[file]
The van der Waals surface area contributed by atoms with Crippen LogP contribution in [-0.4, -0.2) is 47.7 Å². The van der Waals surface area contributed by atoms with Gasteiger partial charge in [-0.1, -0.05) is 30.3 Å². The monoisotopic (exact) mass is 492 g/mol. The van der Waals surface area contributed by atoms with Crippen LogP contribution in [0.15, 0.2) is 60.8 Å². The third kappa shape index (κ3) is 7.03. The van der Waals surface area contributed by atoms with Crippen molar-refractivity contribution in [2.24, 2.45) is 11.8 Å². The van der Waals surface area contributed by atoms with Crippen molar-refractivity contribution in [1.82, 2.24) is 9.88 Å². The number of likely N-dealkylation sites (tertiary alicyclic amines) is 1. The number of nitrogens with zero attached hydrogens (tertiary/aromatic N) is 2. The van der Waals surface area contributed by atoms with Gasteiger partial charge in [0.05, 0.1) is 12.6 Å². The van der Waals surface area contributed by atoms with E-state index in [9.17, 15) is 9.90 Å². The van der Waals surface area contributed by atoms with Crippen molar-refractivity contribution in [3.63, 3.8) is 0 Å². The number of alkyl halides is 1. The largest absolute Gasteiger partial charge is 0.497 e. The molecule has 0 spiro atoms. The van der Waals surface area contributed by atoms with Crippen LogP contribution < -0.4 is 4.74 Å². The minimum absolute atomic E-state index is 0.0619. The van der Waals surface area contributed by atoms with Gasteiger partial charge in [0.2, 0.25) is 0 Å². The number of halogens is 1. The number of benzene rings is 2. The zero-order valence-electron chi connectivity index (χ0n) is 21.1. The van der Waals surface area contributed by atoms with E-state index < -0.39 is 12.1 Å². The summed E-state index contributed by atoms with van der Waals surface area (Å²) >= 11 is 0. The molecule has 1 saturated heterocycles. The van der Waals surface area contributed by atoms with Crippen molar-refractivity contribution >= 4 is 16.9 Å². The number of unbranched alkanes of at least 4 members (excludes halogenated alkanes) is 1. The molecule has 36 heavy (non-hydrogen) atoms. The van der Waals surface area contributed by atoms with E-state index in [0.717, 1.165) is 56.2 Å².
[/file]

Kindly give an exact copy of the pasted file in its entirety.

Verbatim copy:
The van der Waals surface area contributed by atoms with Crippen LogP contribution in [-0.4, -0.2) is 47.7 Å². The van der Waals surface area contributed by atoms with Gasteiger partial charge in [-0.1, -0.05) is 30.3 Å². The monoisotopic (exact) mass is 492 g/mol. The van der Waals surface area contributed by atoms with Crippen LogP contribution in [0.15, 0.2) is 60.8 Å². The third kappa shape index (κ3) is 7.03. The van der Waals surface area contributed by atoms with Crippen molar-refractivity contribution in [2.24, 2.45) is 11.8 Å². The van der Waals surface area contributed by atoms with Crippen molar-refractivity contribution in [1.82, 2.24) is 9.88 Å². The number of likely N-dealkylation sites (tertiary alicyclic amines) is 1. The number of nitrogens with zero attached hydrogens (tertiary/aromatic N) is 2. The van der Waals surface area contributed by atoms with Gasteiger partial charge in [0.05, 0.1) is 12.6 Å². The van der Waals surface area contributed by atoms with E-state index in [9.17, 15) is 9.90 Å². The van der Waals surface area contributed by atoms with Crippen molar-refractivity contribution in [3.63, 3.8) is 0 Å². The number of alkyl halides is 1. The largest absolute Gasteiger partial charge is 0.497 e. The molecule has 0 spiro atoms. The van der Waals surface area contributed by atoms with Crippen LogP contribution < -0.4 is 4.74 Å². The minimum absolute atomic E-state index is 0.0619. The van der Waals surface area contributed by atoms with Gasteiger partial charge in [0.2, 0.25) is 0 Å². The number of halogens is 1. The number of benzene rings is 2. The zero-order valence-electron chi connectivity index (χ0n) is 21.1. The van der Waals surface area contributed by atoms with E-state index < -0.39 is 12.1 Å². The summed E-state index contributed by atoms with van der Waals surface area (Å²) >= 11 is 0. The molecule has 1 saturated heterocycles. The van der Waals surface area contributed by atoms with Crippen molar-refractivity contribution >= 4 is 16.9 Å². The number of unbranched alkanes of at least 4 members (excludes halogenated alkanes) is 1. The molecule has 36 heavy (non-hydrogen) atoms. The van der Waals surface area contributed by atoms with E-state index in [0.717, 1.165) is 56.2 Å².